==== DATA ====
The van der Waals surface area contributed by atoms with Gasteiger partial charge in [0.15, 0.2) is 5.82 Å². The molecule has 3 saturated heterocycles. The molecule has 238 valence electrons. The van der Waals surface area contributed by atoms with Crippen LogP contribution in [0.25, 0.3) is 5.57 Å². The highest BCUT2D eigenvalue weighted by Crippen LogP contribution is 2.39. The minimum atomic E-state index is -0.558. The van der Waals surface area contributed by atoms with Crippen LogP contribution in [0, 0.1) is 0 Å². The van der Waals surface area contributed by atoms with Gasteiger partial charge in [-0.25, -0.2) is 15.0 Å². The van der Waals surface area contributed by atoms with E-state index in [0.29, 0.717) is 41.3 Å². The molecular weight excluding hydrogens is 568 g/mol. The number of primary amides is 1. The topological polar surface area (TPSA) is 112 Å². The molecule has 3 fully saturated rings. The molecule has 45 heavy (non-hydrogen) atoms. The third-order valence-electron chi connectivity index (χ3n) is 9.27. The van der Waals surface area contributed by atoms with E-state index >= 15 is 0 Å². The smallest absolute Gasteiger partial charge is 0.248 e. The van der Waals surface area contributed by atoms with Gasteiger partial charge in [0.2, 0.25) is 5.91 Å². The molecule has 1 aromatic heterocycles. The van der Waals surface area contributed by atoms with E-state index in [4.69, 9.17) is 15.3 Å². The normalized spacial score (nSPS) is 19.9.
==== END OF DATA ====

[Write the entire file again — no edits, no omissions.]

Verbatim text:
The van der Waals surface area contributed by atoms with Gasteiger partial charge in [0.15, 0.2) is 5.82 Å². The molecule has 3 saturated heterocycles. The molecule has 238 valence electrons. The van der Waals surface area contributed by atoms with Crippen LogP contribution in [0.25, 0.3) is 5.57 Å². The highest BCUT2D eigenvalue weighted by Crippen LogP contribution is 2.39. The minimum atomic E-state index is -0.558. The van der Waals surface area contributed by atoms with Crippen LogP contribution in [0, 0.1) is 0 Å². The van der Waals surface area contributed by atoms with Gasteiger partial charge in [-0.25, -0.2) is 15.0 Å². The van der Waals surface area contributed by atoms with E-state index in [0.29, 0.717) is 41.3 Å². The molecular weight excluding hydrogens is 568 g/mol. The number of primary amides is 1. The topological polar surface area (TPSA) is 112 Å². The molecule has 3 fully saturated rings. The molecule has 45 heavy (non-hydrogen) atoms. The third-order valence-electron chi connectivity index (χ3n) is 9.27. The van der Waals surface area contributed by atoms with E-state index >= 15 is 0 Å². The smallest absolute Gasteiger partial charge is 0.248 e. The van der Waals surface area contributed by atoms with Gasteiger partial charge in [0.2, 0.25) is 5.91 Å². The molecule has 1 aromatic heterocycles. The van der Waals surface area contributed by atoms with E-state index in [4.69, 9.17) is 15.3 Å². The normalized spacial score (nSPS) is 19.9.